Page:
Family: Schizaeaceae
Synonyms:Hydroglossum dissectum, Hydroglossum japonicum, Lygodium chaerophylloides, Lygodium chochinchinense, Lygodium dissectum, Lygodium mearnsii, Lygodium microphyllum, Lygodium microstachyum. Lygodium pubescens, Lygodium tenue, Ophioglossum japonicum.
Common Name:  Vine-like fern, Japanese Climbing Fern
Local Name: Fern -bel (फ़र्न  वेल)

Fern -bel is a slender, deciduous, climbing vine of family Schizaeaceae. It is easily recognized by its wide-creeping rhizome and elongated climbing rachis   which bears a dense foliage of fronds. Fern -bel is commonly seen growing  in moist, swampy habitat, roadside, pathways, especially in disturbed areas where it is found twining around other plants for support.  Fern -bel has the capacity of indefinite growth. forming a dense mat that smother understory vegetation, shrubs and trees. It usually grows well in the shady moist habitat climbing on other plants to fetch sunny position. In Western Himalayas Fern -bel is found growing up to an altitude of 2600 metres.  It propagates either by spores or rhizome divisions.  It can be grown as an ornamental by planting of rhizome division.

Fern -bel is locally recognized as a medicinal plant and often taken as decoction to strengthen the functioning of kidney and urinary tract. Young fronds of Fern -bel are also edible and eaten cooked in many parts of the world including eastern states of India 1,2,3,4.Where people consume these as vegetable. However, local people in Western Himalayas hardly use Fern -bel as a food plant. Owing to its luxuriant growth and rich medicinal value it can be taken either as a tonic tea or food supplement in various traditional and modern dishes of this region. Young fronds can be an excellent addition to dishes like kachuri, chilla (kachru), parantha, pakoras, pasta, poha, omellete etc.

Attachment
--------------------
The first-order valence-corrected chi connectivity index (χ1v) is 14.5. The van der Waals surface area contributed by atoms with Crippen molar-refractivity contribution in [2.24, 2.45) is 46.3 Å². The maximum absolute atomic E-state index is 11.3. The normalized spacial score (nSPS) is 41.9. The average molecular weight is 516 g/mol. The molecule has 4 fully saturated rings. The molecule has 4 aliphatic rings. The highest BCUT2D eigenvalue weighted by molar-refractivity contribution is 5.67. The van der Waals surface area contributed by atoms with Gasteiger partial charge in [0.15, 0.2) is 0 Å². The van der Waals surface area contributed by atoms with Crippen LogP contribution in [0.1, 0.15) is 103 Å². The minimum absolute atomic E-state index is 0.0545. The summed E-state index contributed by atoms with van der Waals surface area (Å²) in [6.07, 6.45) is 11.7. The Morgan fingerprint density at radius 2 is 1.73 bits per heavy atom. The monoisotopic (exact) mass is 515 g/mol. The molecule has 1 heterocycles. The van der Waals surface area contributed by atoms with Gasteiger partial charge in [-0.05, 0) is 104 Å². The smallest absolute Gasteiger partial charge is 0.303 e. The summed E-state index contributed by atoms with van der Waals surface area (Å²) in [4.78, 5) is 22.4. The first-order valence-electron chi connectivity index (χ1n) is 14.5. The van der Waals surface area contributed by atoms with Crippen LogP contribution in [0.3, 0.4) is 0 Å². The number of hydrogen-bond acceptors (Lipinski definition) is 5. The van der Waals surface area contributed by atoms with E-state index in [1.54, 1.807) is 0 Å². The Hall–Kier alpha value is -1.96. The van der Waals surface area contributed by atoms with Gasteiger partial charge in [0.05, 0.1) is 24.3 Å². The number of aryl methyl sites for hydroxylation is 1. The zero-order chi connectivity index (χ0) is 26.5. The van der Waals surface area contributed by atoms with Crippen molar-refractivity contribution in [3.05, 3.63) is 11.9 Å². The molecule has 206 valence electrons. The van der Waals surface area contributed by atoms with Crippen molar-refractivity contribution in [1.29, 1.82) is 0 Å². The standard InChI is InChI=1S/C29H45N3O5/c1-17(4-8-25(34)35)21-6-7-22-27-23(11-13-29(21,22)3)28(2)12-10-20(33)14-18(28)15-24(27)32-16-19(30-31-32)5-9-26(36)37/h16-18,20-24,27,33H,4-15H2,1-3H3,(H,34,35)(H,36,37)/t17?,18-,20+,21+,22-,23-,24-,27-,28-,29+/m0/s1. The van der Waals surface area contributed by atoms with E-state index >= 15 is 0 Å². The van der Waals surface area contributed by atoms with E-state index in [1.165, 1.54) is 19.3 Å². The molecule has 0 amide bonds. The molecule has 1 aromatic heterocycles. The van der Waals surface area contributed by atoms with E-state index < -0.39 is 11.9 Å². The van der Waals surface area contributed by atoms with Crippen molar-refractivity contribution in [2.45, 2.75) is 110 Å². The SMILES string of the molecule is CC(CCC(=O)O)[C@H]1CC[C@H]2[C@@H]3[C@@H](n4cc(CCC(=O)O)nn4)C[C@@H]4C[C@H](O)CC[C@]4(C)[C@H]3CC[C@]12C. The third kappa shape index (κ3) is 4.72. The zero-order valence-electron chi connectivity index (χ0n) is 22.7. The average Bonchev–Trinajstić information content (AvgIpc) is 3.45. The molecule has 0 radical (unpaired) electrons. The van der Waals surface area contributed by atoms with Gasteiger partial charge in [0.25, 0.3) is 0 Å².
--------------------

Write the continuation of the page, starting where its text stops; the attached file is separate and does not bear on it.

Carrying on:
Fern -bel  Plant:

It is a very slender, twining fern growing from 1 to 3 meters in length,

A perennial climbing vine arising from rhizomes.

Vines are thin, wiry, green to orange to black and usually die back in the winter.

Bear the dwarfed branches 2 to 4 millimeters long.

The fronds (leaves of a fern) are opposite, compound, usually triangular in shape, 3-6 in. (8-15 cm) long, 2-3 in. (5-8 cm) wide and finely dissected.Fronds are of 2 kinds (dimorphic). Sterile pinnae are 8 to 15 centimeters long, rarely longer, 2 to 4 millimeters wide. Pinnules (leaflets) are 2 to 5 centimeters on each side, the upper ones simple, sessile, often subconfluent, entire, the intermediate ones somewhat hastate and the lowest one stalked, pinnate or bipinnate (twice pinnate), all oblong to linear, 1.5 to 8 centimeters long, tripinnate, the segments relatively broader and shorter.

Spikes (site of the fruiting bodies) are 1 to 6 millimeters long.

Spores are verruculose.

Young fronds of Fern bel are best harvested from pre –spring season to late rainy season for edible purposes.

Edible Uses:



Young leaves of fern-bel exclusively or with other wild potherbs, 300-500g; medium sized potatoes, 4-5; mustard oil, 2 table spoons; coriander powder 1 table spoon; fenugreek powder, ½ table spoon; cumin seed ¼ table spoon; turmeric powder, 1/4 table spoon; red chilies, 2-3; chopped onions 2-4; garlic, 4-5 cloves; ginger paste ½ table spoon and salt according to taste.


Sauté finely chopped leaves in hot mustard oil  with chopped potato and spices listed before in sequence. Cook till they are soft. Garnish with garam masala and serve hot with  chapatti.



Fresh fern-bel  leaves ,250 g; besan (black gram flour) or corn flour, 500g ; mustard oil, 10-12 table spoon; 1 cup fresh coriander plus curry and mint leaves (chopped), 5-6 green chilies, ½ table spoon turmeric powder, 2-3 medium sized chopped onions, 2-3 medium sized finely chopped potato and salt according to taste.


Make a paste of leaves, chopped potatoes, basen and spices listed above. Mix well and make small ball of this paste. Put mustard oil in a fry pan and give these balls a deep fry.Repeat this process till whole paste is over. Pakoras are now ready to serve. Serve these hot with chutney or tomato-ketchup.

Kachru or sosaru:

Kachru is a traditional dish of Western Himalaya cooked as chilla with spices and basen or corn flour. It is served as a evening snack with tea/ chutney/tomato ketch-up.


For preparing a kachru, ingredients required are 1kg fresh leaves, 1/2 kg besan (black gram powder) or corn flour. 1 cup amount fresh coriander leaves,1/2 table spoon ajwain, 3-5 green chillies, ½ table spoon turmeric powder, 2-3 chopped onions and salt according to taste


Make a paste of leaves, besan or corn flour and spices. Heat some oil on a flat heating pan. Put this paste over a pan and cook for 15 to 20 minutes then kachru will be ready to serve.



Young fronds of fern bel, 5-6g; water, 2 cup amount; sugar, 2 table spoons; lemon juice, 2 tea spoons.